I have been asked to talk about current policy trends and what they need to achieve for consumers.  I will do my best to address the topic!

Policy is never static. It is continually evolving and impacts on funding and services. While this can be challenging but it also presents us with opportunities to inform the policy debate, learn from our past successes and failure and adapt to new and emerging community needs.

The conversation in social policy networks often re-iterates three concepts:

  • Consumer focused, person centred
  • Collaboration around complex or wicked problems
  • Implementation – how to turn good policies into good outcomes for individuals and communities

What do we mean by consumer focused, person centred?

  • We mean that service users should be engaged at all levels of system design, deliver and evaluation.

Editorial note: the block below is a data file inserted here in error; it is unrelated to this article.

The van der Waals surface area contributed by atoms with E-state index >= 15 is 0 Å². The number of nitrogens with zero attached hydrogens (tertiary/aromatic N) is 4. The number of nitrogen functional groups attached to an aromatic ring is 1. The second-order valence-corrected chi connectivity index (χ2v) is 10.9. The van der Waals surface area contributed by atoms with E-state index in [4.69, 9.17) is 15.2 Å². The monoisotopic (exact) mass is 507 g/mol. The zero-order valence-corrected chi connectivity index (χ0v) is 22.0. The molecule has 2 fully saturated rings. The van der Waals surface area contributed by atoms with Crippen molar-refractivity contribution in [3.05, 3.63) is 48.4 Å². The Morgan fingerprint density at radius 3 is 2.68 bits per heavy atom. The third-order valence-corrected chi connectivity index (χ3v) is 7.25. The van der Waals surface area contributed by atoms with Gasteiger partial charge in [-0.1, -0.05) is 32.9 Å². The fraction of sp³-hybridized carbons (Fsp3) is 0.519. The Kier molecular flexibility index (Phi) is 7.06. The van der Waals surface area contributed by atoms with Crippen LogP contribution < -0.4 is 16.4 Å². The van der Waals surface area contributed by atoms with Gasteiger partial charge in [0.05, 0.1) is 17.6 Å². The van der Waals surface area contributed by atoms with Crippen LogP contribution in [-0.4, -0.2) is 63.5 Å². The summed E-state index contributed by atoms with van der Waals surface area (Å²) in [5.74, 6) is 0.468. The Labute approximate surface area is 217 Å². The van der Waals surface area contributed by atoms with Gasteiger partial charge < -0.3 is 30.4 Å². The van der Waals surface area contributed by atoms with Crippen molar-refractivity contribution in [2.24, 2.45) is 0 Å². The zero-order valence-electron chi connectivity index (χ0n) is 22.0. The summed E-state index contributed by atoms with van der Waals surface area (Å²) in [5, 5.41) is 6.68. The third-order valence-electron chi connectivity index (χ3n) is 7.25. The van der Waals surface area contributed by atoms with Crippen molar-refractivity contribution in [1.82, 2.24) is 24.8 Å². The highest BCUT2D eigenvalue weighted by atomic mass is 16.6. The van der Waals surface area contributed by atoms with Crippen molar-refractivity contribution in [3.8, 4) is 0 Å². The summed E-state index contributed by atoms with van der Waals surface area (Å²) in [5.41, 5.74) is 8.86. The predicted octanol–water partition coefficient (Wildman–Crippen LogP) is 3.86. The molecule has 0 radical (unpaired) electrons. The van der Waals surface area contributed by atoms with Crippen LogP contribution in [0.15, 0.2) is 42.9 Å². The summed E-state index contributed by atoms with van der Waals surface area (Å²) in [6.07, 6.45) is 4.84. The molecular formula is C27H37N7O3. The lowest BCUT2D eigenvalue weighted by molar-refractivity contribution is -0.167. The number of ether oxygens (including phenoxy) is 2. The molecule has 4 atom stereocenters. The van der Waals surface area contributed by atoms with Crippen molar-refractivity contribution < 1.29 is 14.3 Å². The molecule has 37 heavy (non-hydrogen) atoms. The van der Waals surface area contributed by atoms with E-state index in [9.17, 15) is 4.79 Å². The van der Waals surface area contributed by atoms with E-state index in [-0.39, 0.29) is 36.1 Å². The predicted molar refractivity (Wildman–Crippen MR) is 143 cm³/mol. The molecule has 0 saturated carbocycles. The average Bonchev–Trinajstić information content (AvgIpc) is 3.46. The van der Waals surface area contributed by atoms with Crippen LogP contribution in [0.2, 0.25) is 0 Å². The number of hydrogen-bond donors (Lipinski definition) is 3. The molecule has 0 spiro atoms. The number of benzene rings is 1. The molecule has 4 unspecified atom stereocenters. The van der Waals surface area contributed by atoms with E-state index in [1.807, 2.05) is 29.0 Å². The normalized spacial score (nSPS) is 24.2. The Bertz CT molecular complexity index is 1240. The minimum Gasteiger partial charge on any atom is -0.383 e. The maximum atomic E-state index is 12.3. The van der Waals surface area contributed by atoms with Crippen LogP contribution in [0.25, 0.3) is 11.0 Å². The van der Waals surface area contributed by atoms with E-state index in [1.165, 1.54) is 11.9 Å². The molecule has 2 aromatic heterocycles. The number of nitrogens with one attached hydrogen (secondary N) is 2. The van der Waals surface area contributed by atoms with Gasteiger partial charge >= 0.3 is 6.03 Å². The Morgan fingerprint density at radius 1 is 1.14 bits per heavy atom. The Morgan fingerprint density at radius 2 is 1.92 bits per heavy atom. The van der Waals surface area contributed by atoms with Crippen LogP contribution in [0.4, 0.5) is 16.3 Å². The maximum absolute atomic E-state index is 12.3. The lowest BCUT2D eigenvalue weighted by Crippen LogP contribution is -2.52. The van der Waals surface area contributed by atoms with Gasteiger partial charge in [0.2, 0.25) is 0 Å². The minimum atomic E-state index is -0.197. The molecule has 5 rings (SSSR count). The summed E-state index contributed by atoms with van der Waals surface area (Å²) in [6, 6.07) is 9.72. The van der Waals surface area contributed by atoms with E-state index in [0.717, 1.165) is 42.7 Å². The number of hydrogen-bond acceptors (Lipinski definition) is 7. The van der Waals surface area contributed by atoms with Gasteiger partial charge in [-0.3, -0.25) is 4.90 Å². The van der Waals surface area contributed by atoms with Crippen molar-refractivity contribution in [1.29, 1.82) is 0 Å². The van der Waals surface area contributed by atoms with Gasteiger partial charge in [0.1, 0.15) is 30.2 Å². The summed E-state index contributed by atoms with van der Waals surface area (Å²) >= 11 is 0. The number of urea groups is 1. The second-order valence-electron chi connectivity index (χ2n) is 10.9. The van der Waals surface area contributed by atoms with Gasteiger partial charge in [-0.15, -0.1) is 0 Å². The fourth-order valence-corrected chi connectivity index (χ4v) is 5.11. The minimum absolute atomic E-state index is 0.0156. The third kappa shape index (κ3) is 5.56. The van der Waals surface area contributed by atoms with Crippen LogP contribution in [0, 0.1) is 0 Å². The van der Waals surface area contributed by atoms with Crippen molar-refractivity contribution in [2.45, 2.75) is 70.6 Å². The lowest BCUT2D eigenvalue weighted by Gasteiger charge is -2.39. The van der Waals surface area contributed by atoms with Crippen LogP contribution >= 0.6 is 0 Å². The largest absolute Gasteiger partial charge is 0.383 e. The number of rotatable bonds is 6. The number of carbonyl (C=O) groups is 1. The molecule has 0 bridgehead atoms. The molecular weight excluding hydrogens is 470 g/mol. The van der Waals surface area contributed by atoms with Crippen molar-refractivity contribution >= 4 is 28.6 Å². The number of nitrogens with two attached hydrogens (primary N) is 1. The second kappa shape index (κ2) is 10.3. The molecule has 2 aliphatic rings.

• We mean that service users should have choice and control, people should be able and expected to exercise their rights and responsibilities.
  • We mean that when service users have difficulty exercising their rights as citizens we should provide supports to assist them rather than making decisions for them.

Is collaboration so different from consultation, cooperation, and coordination?

Yes, it is.  Consultation, cooperation, coordination can be time consuming, difficult, intellectually and personally challenging.  But done well, in a stable environment, individuals can get on with their respective roles.

Collaboration requires compromise, it requires continual compromise and revisiting of agreed roles.

Collaboration requires:

  • A common vision focused on outcomes
  • Leadership, and potentially changing leadership
  • Positive relationships